Another essential phenomenon in the new era of globalization is the spread of technology’s utility in the field of media and communication. The media de-westernization online could be interpreted as the following: With the help of the internet, the active audience all around the world can choose the source of news, music, film, virtual communities according to their own tastes from the abundant online information. The internet, compared with the traditional media like TV, newspaper and radio, creates more interactive and active audience. The withering-away of state border, the disappearing of one single controlling power of media, the netizens’ creative consumption of media texts all demonstrate how the media de-westernization is taking place online.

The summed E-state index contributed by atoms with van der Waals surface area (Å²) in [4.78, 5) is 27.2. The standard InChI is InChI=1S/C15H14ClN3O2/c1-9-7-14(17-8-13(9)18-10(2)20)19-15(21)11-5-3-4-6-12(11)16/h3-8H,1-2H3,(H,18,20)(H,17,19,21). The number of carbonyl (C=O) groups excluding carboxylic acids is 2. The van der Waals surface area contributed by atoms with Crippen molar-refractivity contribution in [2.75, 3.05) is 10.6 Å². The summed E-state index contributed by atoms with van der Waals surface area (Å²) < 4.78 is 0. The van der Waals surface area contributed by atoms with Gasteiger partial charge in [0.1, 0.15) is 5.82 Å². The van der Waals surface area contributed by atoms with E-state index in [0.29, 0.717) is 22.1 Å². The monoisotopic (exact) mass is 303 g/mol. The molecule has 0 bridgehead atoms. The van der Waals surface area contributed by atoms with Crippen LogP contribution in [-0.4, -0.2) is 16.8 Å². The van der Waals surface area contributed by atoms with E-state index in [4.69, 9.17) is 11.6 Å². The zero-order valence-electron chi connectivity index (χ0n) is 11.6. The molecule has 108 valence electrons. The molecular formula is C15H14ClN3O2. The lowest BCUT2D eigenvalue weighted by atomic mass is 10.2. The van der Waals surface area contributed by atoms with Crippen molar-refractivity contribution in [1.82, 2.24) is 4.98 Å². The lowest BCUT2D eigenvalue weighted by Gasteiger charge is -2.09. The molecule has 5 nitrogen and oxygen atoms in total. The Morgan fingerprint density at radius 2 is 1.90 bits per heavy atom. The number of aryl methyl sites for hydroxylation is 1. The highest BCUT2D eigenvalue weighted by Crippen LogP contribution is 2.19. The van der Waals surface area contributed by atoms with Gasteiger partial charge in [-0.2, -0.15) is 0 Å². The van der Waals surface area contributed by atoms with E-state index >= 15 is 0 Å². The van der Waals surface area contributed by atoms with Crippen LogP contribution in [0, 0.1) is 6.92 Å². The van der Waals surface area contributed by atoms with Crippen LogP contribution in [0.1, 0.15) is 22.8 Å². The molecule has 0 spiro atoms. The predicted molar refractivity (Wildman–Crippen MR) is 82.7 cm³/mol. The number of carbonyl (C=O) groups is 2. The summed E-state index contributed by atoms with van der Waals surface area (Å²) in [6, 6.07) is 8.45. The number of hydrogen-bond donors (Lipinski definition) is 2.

3. Ideal or Reality? Cosmopolitanism in de-westernization media studies
Starting from the ancient Greek’s philosophical idea to the debates between Hegel and Kant in eighteenth century, until the present era of globalization, cosmopolitanism is both an idea of life as well as a description of social reality.
In Robert Fine’s book, the key features of cosmopolitanism are described as the respect for human rights and the declining of nation-state system (Fine, 2007). However, a close examination of the cosmopolitanism today reveals that it is an elite advocacy rooted in the western developed countries. “the ‘cosmopolitans’ who inhabit global culture are a relatively small number of people who are relatively influential, since they tend to be occupationally involved in intellectual and cultural niches. These people and the products they produce, dominate the international circulation of cultural commodities, notably feature films, and make a purely national audio-visual policy increasingly problematic” (Askoy and Robins, 1992).